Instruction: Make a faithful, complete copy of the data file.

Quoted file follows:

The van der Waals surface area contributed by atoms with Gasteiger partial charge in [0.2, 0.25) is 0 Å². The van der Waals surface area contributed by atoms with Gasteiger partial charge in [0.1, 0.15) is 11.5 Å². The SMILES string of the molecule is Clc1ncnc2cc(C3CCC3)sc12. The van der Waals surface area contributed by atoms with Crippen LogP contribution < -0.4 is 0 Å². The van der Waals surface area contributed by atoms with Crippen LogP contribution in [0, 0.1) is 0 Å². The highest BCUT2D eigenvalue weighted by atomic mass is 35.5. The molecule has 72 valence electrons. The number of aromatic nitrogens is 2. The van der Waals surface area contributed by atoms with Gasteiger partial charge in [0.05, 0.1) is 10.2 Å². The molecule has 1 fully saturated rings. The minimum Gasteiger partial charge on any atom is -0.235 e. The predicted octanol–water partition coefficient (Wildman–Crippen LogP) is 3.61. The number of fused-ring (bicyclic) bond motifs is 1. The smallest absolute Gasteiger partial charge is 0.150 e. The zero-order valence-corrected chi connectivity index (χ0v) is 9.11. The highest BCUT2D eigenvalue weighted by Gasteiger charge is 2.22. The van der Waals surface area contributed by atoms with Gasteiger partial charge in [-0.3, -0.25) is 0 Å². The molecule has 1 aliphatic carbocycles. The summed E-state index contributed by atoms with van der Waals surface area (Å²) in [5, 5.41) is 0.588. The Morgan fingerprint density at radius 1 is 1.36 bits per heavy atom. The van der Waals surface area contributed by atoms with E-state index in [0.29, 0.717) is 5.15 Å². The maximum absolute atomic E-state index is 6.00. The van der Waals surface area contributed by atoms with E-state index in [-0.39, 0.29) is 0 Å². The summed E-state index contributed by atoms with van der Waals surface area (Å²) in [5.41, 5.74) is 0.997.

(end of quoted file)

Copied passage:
The van der Waals surface area contributed by atoms with Gasteiger partial charge in [0.2, 0.25) is 0 Å². The van der Waals surface area contributed by atoms with Gasteiger partial charge in [0.1, 0.15) is 11.5 Å². The SMILES string of the molecule is Clc1ncnc2cc(C3CCC3)sc12. The van der Waals surface area contributed by atoms with Crippen LogP contribution < -0.4 is 0 Å². The van der Waals surface area contributed by atoms with Crippen LogP contribution in [0, 0.1) is 0 Å². The highest BCUT2D eigenvalue weighted by atomic mass is 35.5. The molecule has 72 valence electrons. The number of aromatic nitrogens is 2. The van der Waals surface area contributed by atoms with Gasteiger partial charge in [0.05, 0.1) is 10.2 Å². The molecule has 1 fully saturated rings. The minimum Gasteiger partial charge on any atom is -0.235 e. The predicted octanol–water partition coefficient (Wildman–Crippen LogP) is 3.61. The number of fused-ring (bicyclic) bond motifs is 1. The smallest absolute Gasteiger partial charge is 0.150 e. The zero-order valence-corrected chi connectivity index (χ0v) is 9.11. The highest BCUT2D eigenvalue weighted by Gasteiger charge is 2.22. The van der Waals surface area contributed by atoms with Gasteiger partial charge in [-0.3, -0.25) is 0 Å². The molecule has 1 aliphatic carbocycles. The summed E-state index contributed by atoms with van der Waals surface area (Å²) in [5, 5.41) is 0.588. The Morgan fingerprint density at radius 1 is 1.36 bits per heavy atom. The van der Waals surface area contributed by atoms with E-state index in [0.29, 0.717) is 5.15 Å². The maximum absolute atomic E-state index is 6.00. The van der Waals surface area contributed by atoms with E-state index in [-0.39, 0.29) is 0 Å². The summed E-state index contributed by atoms with van der Waals surface area (Å²) in [5.41, 5.74) is 0.997.